Salvatore Martirano’s Marvelous Music-Composing Machine In Concert October 4, 2022

The many dimensions of Salvatore Martirano. Photographs from the Salvatore Martirano Music and Papers, and the Salvatore Martirano website by Dorothy Martirano.

The Sousa Archives preserves a wonderful array of historical music instruments of every shape, size, and name.  One of our most unique instruments is Salvatore Martirano’s Sal-Mar Construction.  Martirano served on the faculty of the School of Music’s Theory and Composition Department between 1963 and 1995.  Today, he is recognized for his creation of a series of early electronic music systems, like the Sal-Mar Construction, to perform music using human and computer-generated sounds.

The Sal-Mar, developed at the University of Illinois between 1969 and 1972, is an analog and digital instrument that continuously produces varied music soundscapes.   To comprehend this rare instrument one needs to understand the compositional nature of its creator.

To be clear, our marvelous Sal-Mar Construction will not miraculously spin from thin air new Mozart sonatas or Jerry Garcia tunes.  However, the instrument is capable of creating and producing infinite combinations of sound, timbre, rhythm, and form that when brought together by a performer become a continuous stream of music.

According to David Rosenboom, who helped Martirano develop the music device, “one might think of the Sal-Mar Construction as a macro-composition” in which the instrument has the potential to generate “infinite streams of micro-compositions” as unique movements or musical spaces from a single universal work.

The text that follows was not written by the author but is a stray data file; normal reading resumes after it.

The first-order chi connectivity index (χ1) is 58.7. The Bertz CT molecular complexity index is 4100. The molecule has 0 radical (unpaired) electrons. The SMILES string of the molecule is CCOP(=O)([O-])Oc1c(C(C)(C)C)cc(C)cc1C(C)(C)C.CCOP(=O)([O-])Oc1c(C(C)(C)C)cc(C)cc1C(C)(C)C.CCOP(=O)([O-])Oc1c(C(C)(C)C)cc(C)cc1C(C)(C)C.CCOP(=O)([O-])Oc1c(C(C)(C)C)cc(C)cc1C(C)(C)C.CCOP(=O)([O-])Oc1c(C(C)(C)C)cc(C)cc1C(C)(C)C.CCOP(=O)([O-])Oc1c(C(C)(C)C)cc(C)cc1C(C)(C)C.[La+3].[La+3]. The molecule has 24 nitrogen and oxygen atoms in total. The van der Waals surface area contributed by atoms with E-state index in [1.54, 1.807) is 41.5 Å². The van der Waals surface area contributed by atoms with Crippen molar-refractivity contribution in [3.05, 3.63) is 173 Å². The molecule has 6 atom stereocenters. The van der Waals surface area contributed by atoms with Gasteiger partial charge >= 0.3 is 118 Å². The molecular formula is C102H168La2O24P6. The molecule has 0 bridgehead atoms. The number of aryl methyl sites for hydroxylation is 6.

To experience this unusual rare instrument, one must see and hear it played in real time and space.  On October 4, David Rosenboom will give a special lecture-performance, “The Multi-Faceted Compositional Legacy of Salvatore Martirano and His Sal-Mar Construction,” at the University of Illinois’ School of Music Auditorium (7:30-9:00pm,).  A live performance of the Sal-Mar Construction by Greg Danner and Ken Beck will then be streamed from the Sousa Archives and Center for American Music where the instrument is permanently housed.  This presentation is part of the 2023 MillerComm series, “Neuromusic: Proposition from an Art-Science Convergence.”

In addition to this special presentation and performance, the Sousa Archives’ new exhibit, “Intelligent Instruments: The Music Technology of Salvatore Martirano and David Rosenboom” opens at the School of Music on October 3 and will remain in the lobby of the Music Building until October 14 when it will be transfer to the Sousa Archives and Center for American Music in the Harding Band Building.

For further information about this lecture-performance and the Sousa Archives’ new exhibit call 217-333-4577 or email

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